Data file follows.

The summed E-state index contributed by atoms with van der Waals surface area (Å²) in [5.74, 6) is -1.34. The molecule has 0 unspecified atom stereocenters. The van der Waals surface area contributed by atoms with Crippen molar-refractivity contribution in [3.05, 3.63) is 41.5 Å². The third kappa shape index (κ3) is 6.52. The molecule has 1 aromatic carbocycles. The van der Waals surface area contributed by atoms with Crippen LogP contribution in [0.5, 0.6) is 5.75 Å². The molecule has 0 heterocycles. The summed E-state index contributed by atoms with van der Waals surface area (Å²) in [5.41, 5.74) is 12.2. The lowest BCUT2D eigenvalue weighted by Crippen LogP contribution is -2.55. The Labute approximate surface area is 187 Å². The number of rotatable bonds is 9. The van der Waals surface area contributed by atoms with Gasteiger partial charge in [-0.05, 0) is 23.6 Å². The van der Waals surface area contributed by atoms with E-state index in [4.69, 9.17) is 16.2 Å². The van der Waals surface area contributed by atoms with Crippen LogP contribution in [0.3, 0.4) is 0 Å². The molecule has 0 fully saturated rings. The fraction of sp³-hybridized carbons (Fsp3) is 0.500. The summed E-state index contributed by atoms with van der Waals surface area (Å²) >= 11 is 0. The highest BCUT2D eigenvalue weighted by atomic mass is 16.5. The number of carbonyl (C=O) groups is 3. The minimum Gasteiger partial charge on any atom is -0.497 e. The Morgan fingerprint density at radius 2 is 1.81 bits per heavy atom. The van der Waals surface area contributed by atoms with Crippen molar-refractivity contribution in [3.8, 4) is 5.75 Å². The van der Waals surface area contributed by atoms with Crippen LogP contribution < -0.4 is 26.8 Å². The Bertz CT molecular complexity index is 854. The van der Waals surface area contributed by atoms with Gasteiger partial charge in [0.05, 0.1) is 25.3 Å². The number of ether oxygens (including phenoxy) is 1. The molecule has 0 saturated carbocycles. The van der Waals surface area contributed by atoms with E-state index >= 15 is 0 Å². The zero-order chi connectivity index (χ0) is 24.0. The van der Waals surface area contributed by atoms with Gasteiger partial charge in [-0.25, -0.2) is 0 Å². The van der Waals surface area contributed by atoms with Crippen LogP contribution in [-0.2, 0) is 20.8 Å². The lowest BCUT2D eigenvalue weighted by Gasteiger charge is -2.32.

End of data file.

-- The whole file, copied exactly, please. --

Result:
The summed E-state index contributed by atoms with van der Waals surface area (Å²) in [5.74, 6) is -1.34. The molecule has 0 unspecified atom stereocenters. The van der Waals surface area contributed by atoms with Crippen molar-refractivity contribution in [3.05, 3.63) is 41.5 Å². The third kappa shape index (κ3) is 6.52. The molecule has 1 aromatic carbocycles. The van der Waals surface area contributed by atoms with Crippen LogP contribution in [0.5, 0.6) is 5.75 Å². The molecule has 0 heterocycles. The summed E-state index contributed by atoms with van der Waals surface area (Å²) in [5.41, 5.74) is 12.2. The lowest BCUT2D eigenvalue weighted by Crippen LogP contribution is -2.55. The Labute approximate surface area is 187 Å². The number of rotatable bonds is 9. The van der Waals surface area contributed by atoms with Gasteiger partial charge in [-0.05, 0) is 23.6 Å². The van der Waals surface area contributed by atoms with E-state index in [4.69, 9.17) is 16.2 Å². The van der Waals surface area contributed by atoms with Crippen LogP contribution in [0.3, 0.4) is 0 Å². The molecule has 0 fully saturated rings. The fraction of sp³-hybridized carbons (Fsp3) is 0.500. The summed E-state index contributed by atoms with van der Waals surface area (Å²) >= 11 is 0. The highest BCUT2D eigenvalue weighted by atomic mass is 16.5. The number of carbonyl (C=O) groups is 3. The minimum Gasteiger partial charge on any atom is -0.497 e. The Morgan fingerprint density at radius 2 is 1.81 bits per heavy atom. The van der Waals surface area contributed by atoms with Crippen molar-refractivity contribution in [3.8, 4) is 5.75 Å². The van der Waals surface area contributed by atoms with Crippen LogP contribution < -0.4 is 26.8 Å². The Bertz CT molecular complexity index is 854. The van der Waals surface area contributed by atoms with Gasteiger partial charge in [0.05, 0.1) is 25.3 Å². The number of ether oxygens (including phenoxy) is 1. The molecule has 0 saturated carbocycles. The van der Waals surface area contributed by atoms with E-state index >= 15 is 0 Å². The zero-order chi connectivity index (χ0) is 24.0. The van der Waals surface area contributed by atoms with Gasteiger partial charge in [-0.25, -0.2) is 0 Å². The van der Waals surface area contributed by atoms with Crippen LogP contribution in [-0.2, 0) is 20.8 Å². The lowest BCUT2D eigenvalue weighted by Gasteiger charge is -2.32.